What? Aren't fast food restaurants supposed to be, like, literally getting off on the recession? While Wendy's and McDonald's may be able to claim as much, the "America's Roast Beef, Yes Sir!" chain actually isn't doing so hot. Slate reports, "In every sector, it seems, if there's a winner, there's got to be a loser. And in the fast-food industry, it sure looks like Arby's has been one of the losers of this recession."
In a funny, information-dense article, the online mag attributes Arby's struggles to several factors:
1) Geography. The majority of the chain's outlets are in the Midwest, and the Midwest tends to show signs of a recession before the rest of the country. Further, the article points out, many Arby's are located in economically depressed neighborhoods.
2) Discounted prices. "If the prices of your offerings are falling, or people are spending less--if they're just getting the french dip and forgoing the potato bites loaded with bacon (though, really, if you're going down this road, you might as well go whole hog)--then stable traffic would still lead to sales reductions."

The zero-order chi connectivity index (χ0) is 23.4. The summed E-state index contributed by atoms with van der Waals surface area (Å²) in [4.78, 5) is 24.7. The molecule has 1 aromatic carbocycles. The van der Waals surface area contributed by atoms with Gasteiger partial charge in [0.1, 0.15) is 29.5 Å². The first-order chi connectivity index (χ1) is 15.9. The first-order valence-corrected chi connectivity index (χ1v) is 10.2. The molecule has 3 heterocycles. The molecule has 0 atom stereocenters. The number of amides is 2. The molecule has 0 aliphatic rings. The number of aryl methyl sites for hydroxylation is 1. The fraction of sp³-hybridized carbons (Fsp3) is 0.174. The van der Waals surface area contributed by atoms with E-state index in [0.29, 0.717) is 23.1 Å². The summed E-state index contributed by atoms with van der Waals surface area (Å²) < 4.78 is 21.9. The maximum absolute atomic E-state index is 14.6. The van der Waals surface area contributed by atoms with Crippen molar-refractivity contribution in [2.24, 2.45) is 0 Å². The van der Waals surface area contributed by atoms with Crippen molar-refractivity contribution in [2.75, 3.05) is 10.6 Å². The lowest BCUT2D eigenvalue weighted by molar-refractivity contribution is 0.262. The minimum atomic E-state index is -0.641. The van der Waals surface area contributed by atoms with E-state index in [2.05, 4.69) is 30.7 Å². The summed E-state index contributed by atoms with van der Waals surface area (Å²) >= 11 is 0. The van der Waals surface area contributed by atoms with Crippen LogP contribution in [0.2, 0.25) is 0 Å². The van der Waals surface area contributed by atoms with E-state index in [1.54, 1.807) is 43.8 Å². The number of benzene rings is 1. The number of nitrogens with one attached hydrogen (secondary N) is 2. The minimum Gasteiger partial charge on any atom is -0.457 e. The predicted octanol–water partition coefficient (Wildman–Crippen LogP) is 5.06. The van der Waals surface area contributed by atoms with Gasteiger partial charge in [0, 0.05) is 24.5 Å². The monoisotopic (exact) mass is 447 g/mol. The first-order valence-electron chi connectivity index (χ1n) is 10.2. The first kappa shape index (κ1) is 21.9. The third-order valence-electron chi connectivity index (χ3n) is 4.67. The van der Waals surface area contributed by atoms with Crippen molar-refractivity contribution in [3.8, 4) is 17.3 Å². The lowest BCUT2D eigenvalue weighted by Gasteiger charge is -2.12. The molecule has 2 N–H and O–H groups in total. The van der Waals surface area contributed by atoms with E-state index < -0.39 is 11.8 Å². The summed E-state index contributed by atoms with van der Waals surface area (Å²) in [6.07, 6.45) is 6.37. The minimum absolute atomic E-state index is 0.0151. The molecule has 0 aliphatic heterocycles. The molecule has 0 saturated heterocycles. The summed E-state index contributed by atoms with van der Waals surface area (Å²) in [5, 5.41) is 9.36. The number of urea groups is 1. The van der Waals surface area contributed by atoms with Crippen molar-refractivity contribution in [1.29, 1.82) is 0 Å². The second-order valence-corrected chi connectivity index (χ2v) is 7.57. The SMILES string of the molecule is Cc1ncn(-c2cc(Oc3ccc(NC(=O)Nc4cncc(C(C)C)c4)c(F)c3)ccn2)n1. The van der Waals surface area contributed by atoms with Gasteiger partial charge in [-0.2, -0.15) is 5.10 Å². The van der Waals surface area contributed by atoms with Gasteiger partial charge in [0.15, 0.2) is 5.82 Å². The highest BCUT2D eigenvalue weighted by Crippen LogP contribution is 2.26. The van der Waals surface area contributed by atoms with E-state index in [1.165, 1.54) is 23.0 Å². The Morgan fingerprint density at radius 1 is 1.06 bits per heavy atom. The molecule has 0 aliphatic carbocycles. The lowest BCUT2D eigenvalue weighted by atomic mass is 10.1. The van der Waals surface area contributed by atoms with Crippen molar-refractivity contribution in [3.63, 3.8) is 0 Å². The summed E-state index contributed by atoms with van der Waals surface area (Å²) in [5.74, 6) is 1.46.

3) No memorable ads. The chain has also failed to market to consumers desiring healthier options or to boost its non-meat menu items the article says.
4) Just plain bad food. "As I scoured the menu--the gyro, the french dip, the patty melt--I had difficulty identifying anything that had gone through less processing than uranium. A few bites of a roast beef sandwich slathered with goopy cheddar sauce, and I was done. On the food chain, the thinly sliced beef is about as far from Boar's Head deli meat as Boar's Head oven-roasted ham is from the vaunted jamón Iberico."